"He sang some lines at me: 'Most of the time I'm clear focused all around/ most of the time I can keep both feet on the ground/ I can handle whatever I stumble upon/ I don't even notice she's gone/ most of the time…' When I heard those lyrics, I knew this was a very great and unusual angle at a love song. Not gushing, just appreciating. Recognizing somebody who's in your life some of the day, but that would be the best part of the day.

"Time Out Of Mind was different. Bob had all the lyrics on paper, and he read them to me. No music. Even so, when I heard the lyrics, I said, 'I think we've got a record.'"

Sonically, what does Bob look for? Did he ever tell you specifically the music he wanted to surround his lyrics?

"Bob is very neutral about his expectations. He doesn't really design the record he has in his mind. I think he wants to see what I might to say. Before we did Oh Mercy, he visited me in New Orleans when I was making a record with the Neville Brothers. I was very committed to the Nevilles; I had the studio custom built for them. Bob was on tour at the time, and he came by the studio when he was playing a show in town. We cut a version of With God On Our Side with Aaron Neville singing. Bob heard that and he said, 'That sounds like a record.' From Bob Dylan, that's a big compliment.

"At the end of the visit, we shook hands, and I said, 'Bob, do you want to come to New Orleans to make a record?' He said, 'OK, let's go.' I told him, 'When you come back here next spring, I'll have a new studio built for you. You don't need to bring anything except for you and your songs.'"

Recording-wise, how would you describe the differences between making Oh Mercy and Time Our Of Mind?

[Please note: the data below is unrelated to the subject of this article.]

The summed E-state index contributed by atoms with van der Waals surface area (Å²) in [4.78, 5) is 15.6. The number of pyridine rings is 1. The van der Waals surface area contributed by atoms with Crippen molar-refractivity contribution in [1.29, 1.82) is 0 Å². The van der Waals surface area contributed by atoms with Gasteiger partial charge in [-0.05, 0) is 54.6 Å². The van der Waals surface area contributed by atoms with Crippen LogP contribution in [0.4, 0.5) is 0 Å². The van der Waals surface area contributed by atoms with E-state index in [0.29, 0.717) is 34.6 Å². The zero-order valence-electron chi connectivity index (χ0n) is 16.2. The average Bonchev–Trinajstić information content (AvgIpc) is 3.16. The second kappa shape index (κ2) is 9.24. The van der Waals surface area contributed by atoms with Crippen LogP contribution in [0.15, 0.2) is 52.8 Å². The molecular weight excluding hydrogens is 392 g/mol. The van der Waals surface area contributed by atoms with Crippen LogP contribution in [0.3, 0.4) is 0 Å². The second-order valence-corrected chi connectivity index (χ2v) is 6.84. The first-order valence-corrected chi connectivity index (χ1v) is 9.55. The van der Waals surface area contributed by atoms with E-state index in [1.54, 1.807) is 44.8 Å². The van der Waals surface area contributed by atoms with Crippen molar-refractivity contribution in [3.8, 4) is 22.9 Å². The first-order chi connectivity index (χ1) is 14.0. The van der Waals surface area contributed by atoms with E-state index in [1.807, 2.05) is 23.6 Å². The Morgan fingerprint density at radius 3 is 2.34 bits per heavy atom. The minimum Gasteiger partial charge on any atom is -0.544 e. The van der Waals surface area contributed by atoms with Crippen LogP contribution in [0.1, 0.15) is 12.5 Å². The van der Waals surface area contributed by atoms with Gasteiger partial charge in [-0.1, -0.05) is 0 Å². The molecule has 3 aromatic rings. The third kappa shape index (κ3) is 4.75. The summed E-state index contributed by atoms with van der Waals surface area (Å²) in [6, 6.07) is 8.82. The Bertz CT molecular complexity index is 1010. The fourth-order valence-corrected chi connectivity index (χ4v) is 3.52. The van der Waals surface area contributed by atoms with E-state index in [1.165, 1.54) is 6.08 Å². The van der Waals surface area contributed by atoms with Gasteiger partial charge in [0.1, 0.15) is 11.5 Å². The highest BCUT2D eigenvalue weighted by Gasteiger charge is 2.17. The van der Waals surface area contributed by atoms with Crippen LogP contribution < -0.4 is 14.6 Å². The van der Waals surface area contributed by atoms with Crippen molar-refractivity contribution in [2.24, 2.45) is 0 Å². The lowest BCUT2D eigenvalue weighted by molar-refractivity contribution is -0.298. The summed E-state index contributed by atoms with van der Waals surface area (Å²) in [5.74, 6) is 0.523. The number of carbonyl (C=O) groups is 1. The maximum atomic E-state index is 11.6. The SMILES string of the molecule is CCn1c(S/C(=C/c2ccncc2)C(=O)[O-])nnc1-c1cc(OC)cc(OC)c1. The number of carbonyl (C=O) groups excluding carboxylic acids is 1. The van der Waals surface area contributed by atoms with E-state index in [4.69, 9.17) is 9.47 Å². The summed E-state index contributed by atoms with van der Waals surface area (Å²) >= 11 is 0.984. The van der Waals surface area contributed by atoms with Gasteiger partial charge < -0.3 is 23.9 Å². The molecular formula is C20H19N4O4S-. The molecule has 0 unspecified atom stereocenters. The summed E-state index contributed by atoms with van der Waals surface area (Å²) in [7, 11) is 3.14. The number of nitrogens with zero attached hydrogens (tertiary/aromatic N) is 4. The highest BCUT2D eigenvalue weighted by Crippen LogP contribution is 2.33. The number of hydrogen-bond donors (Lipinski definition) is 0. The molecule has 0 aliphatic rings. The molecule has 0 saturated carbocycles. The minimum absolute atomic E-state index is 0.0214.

"Oh Mercy was two guys on a back porch, that kind of vibe. On Time Our Of Mind, we were in a big room with a big orchestra. Consequently, Time Our Of Mind has a more live feeling, more depth of field. We had 11 people in the room at times, so I think you can feel that intensity."

What is Bob Dylan like as a person?

"First and foremost, Bob Dylan is a great musicologist with an incredible knowledge of music, mostly American music. I find it incredibly interesting to hang out with him and ask him things like, 'What was that song about? What were you thinking when you wrong that? What was it like in the late '50s?'

"You know, at first, he wasn't writing songs. He would do other people's material, and he'd borrow little bits here and there. I think that's still the driving force behind him. He doesn't claim to be an innovator. That comes from other people."

As an artist in your own right, what did you take away from your experiences of working with Bob Dylan?

"That we operate from osmosis. We humans, if we feel inspired, we carry it into our work, and then we might inspire somebody else, as well. It's always been that way. You know, for a Canadian kid like me, who's essentially been a studio rat, an experimenter in a laboratory, to bump up against Mr Dylan, I felt like I'd finally met my match."